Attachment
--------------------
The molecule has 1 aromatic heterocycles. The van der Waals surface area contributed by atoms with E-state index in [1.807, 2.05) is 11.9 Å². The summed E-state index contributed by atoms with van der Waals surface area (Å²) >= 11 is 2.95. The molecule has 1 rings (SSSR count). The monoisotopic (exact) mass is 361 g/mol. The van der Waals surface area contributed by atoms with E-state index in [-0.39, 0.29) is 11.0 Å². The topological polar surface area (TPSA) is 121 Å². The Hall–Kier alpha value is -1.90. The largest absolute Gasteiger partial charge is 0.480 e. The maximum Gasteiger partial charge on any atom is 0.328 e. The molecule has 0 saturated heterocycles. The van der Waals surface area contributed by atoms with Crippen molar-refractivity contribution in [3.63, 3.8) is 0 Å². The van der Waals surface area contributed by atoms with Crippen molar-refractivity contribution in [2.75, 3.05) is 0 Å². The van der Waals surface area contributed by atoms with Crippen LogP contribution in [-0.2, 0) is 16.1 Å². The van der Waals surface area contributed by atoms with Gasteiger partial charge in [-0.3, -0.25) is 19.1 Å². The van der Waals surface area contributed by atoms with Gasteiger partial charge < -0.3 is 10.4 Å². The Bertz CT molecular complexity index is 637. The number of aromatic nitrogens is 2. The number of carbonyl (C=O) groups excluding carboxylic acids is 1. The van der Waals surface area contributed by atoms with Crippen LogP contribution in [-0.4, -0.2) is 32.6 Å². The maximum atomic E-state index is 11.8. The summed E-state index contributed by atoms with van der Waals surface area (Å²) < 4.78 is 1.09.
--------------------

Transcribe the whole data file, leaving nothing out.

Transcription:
The molecule has 1 aromatic heterocycles. The van der Waals surface area contributed by atoms with E-state index in [1.807, 2.05) is 11.9 Å². The summed E-state index contributed by atoms with van der Waals surface area (Å²) >= 11 is 2.95. The molecule has 1 rings (SSSR count). The monoisotopic (exact) mass is 361 g/mol. The van der Waals surface area contributed by atoms with E-state index in [-0.39, 0.29) is 11.0 Å². The topological polar surface area (TPSA) is 121 Å². The Hall–Kier alpha value is -1.90. The largest absolute Gasteiger partial charge is 0.480 e. The maximum Gasteiger partial charge on any atom is 0.328 e. The molecule has 0 saturated heterocycles. The van der Waals surface area contributed by atoms with Crippen molar-refractivity contribution in [3.63, 3.8) is 0 Å². The van der Waals surface area contributed by atoms with Crippen molar-refractivity contribution in [2.75, 3.05) is 0 Å². The van der Waals surface area contributed by atoms with Crippen LogP contribution in [-0.2, 0) is 16.1 Å². The van der Waals surface area contributed by atoms with Gasteiger partial charge in [-0.3, -0.25) is 19.1 Å². The van der Waals surface area contributed by atoms with Gasteiger partial charge < -0.3 is 10.4 Å². The Bertz CT molecular complexity index is 637. The number of aromatic nitrogens is 2. The number of carbonyl (C=O) groups excluding carboxylic acids is 1. The van der Waals surface area contributed by atoms with Crippen LogP contribution in [-0.4, -0.2) is 32.6 Å². The maximum atomic E-state index is 11.8. The summed E-state index contributed by atoms with van der Waals surface area (Å²) < 4.78 is 1.09.